FIGURE 1.

KLF12 is preferentially expressed in mature mouse NK cells. Quantitative PCR of Klf12 expression in (A) sorted splenic populations defined as CD4+ T cells: TCRβ+NK1.1CD8CD4+CD25; CD8+ T cells: TCRβ+NK1.1CD4CD8+CD25; CD19+ B cells: TCRβNK1.1CD19+; and NK cells: TCRβNK1.1+, and (B) sorted NK cell developmental stages in BM defined as NKP: CD3CD8CD19Ter119Gr1NK1.1DX5CD122+, iNK: CD122+NK1.1+DX5, mNK: CD122+NK1.1+DX5+. Developmental stages in spleen defined as iNK: TCRβNK1.1+CD27+CD11b, DP: TCRβNK1.1+CD27+CD11b+, mNK: TCRβNK1.1+CD27CD11b+. Data are representative of two experiments (n = 3 mice per experiment).

FIGURE 1.

KLF12 is preferentially expressed in mature mouse NK cells. Quantitative PCR of Klf12 expression in (A) sorted splenic populations defined as CD4+ T cells: TCRβ+NK1.1CD8CD4+CD25; CD8+ T cells: TCRβ+NK1.1CD4CD8+CD25; CD19+ B cells: TCRβNK1.1CD19+; and NK cells: TCRβNK1.1+, and (B) sorted NK cell developmental stages in BM defined as NKP: CD3CD8CD19Ter119Gr1NK1.1DX5CD122+, iNK: CD122+NK1.1+DX5, mNK: CD122+NK1.1+DX5+. Developmental stages in spleen defined as iNK: TCRβNK1.1+CD27+CD11b, DP: TCRβNK1.1+CD27+CD11b+, mNK: TCRβNK1.1+CD27CD11b+. Data are representative of two experiments (n = 3 mice per experiment).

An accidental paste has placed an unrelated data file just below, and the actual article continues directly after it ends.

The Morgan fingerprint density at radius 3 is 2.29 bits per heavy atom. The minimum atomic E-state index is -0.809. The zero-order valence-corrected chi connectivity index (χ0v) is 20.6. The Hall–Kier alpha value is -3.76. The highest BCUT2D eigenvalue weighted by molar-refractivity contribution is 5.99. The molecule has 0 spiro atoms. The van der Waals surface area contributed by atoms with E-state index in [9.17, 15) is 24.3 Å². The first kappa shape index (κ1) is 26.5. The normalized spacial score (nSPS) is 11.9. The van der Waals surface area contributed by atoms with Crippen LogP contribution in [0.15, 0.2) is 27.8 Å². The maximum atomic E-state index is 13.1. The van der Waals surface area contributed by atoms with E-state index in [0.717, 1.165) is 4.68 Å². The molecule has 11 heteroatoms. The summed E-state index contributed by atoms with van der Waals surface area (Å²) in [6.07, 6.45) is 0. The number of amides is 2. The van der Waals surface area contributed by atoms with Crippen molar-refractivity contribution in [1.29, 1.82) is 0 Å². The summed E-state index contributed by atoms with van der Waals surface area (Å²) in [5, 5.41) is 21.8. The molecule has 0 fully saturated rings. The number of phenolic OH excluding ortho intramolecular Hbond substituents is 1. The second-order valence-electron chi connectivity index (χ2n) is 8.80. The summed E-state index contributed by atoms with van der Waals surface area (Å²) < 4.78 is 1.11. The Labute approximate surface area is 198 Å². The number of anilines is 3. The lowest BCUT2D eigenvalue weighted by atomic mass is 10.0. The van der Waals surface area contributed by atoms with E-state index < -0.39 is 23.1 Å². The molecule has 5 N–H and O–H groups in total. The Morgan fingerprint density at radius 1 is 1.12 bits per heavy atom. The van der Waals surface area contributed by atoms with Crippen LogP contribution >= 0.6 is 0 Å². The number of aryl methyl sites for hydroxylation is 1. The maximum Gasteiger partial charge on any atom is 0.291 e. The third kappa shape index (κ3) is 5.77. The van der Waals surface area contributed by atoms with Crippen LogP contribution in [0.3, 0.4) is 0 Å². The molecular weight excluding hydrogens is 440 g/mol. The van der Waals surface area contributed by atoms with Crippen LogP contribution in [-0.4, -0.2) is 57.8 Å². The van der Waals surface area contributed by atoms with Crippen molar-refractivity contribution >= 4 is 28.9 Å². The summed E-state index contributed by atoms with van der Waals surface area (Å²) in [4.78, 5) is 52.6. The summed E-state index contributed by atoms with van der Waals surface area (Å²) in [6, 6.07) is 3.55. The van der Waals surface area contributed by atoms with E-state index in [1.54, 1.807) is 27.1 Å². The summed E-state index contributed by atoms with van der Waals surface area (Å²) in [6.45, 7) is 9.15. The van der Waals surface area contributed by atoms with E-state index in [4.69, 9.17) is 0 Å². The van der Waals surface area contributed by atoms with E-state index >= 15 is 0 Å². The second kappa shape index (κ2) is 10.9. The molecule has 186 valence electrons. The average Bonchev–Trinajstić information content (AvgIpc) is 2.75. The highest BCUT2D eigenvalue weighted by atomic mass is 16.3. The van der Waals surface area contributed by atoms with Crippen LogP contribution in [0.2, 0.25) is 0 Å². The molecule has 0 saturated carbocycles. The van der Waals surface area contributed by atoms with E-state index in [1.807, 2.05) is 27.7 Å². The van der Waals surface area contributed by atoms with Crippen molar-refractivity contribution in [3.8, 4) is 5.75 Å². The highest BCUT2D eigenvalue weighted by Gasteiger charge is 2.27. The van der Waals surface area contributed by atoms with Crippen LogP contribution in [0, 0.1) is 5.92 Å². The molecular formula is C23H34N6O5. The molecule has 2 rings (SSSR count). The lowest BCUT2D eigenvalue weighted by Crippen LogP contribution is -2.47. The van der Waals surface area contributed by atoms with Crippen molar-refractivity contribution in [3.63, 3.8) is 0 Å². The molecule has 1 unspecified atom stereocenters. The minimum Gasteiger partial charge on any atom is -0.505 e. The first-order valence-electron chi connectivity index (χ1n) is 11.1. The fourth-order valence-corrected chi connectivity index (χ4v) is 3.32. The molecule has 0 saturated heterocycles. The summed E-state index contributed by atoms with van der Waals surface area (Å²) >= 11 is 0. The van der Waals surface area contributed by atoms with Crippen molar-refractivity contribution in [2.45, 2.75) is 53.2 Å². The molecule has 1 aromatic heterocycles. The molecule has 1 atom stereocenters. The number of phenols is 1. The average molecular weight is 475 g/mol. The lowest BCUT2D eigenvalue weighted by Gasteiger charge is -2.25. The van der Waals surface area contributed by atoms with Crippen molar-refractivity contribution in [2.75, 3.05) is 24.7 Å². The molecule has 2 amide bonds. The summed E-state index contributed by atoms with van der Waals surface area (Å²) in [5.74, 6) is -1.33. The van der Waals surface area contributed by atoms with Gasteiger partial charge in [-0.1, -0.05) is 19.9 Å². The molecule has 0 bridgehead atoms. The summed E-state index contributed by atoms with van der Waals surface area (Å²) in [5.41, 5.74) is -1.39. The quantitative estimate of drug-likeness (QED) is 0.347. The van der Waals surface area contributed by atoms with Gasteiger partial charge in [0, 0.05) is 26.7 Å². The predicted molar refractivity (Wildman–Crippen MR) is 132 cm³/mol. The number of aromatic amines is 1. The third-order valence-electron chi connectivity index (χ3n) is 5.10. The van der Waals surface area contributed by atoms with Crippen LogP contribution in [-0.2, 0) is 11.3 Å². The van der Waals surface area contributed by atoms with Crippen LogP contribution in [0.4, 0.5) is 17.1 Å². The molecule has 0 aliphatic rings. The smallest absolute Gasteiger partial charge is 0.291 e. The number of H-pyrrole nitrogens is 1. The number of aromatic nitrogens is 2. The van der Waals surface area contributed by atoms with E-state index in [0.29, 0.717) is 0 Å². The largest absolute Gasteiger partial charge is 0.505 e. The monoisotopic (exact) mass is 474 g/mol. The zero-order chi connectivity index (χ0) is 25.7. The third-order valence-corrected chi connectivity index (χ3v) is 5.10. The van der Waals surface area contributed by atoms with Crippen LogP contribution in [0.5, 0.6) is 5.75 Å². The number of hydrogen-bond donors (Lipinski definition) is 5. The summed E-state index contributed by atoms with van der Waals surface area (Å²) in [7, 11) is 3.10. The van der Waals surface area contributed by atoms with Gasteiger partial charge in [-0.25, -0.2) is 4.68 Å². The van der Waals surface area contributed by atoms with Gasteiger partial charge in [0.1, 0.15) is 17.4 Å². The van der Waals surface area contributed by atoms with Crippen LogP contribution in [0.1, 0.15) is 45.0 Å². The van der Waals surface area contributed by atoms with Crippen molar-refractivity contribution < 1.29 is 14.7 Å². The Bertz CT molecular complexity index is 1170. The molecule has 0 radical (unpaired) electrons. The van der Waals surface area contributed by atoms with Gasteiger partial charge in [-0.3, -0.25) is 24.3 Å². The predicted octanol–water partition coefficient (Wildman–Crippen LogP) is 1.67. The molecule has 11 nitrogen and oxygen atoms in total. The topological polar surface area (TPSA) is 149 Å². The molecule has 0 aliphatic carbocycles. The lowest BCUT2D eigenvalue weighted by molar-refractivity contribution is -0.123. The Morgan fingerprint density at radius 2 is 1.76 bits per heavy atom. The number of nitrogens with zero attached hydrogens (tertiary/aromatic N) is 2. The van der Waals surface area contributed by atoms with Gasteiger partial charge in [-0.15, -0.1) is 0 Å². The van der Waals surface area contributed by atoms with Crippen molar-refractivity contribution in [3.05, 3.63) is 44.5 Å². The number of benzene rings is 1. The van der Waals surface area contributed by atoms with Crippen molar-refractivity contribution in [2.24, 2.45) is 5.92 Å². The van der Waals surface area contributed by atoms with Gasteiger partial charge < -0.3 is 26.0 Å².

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To investigate the role of KLF12 in NK cells, we generated Klf12 knockout mice using a targeted vector to excise exon 3 of Klf12 (Fig. 2A). Integration of the targeting vector was confirmed by the presence of a 6.44-kb band in the Southern blot of selected stem cell clones and a 5.7-kb band detected in mice by long range PCR (Fig. 2B, 2C). The lacZ and neomycin cassettes were removed by crossing to Rosa26-Flippase mice, resulting in progeny mice bearing loxP sites flanking exon 3 of Klf12 (Fig. 2A). β-Actin Cre recombinase excised exon 3 of Klf12 and the progeny were genotyped by PCR (Fig. 2D). Klf12 transcripts without exon 3 were detected in whole splenocytes from Klf12F/F mice (Fig. 2E) that resulted in a premature translational stop codon (Fig. 2F). The putative truncated protein encodes a 65 aa peptide lacking all functional KLF12 protein domains. However, as none of the Abs currently available are KLF12 specific, we were unable to measure KLF12 protein in WT or knockout mice. The Klf12-null mice bred in predicted Mendelian ratios, and there were no abnormalities observed in growth or weight compared with WT or heterozygous littermates. T cell development in the thymus and spleen and T cell development in BM, spleen, lymph nodes, and the peritoneal cavity are normal in KLF12-deficient mice when compared with WT and heterozygous littermates (Supplemental Fig. 1). Additionally, stimulation of CD4+ and CD8+ T and B cells isolated from lymph nodes through their Ag receptors by immobilized anti-CD3 or anti-IgM, respectively, resulted in downstream signaling of ERK (Supplemental Fig. 2) and proliferation (Supplemental Fig. 3) equivalent to WT or heterozygous littermates.

FIGURE 2.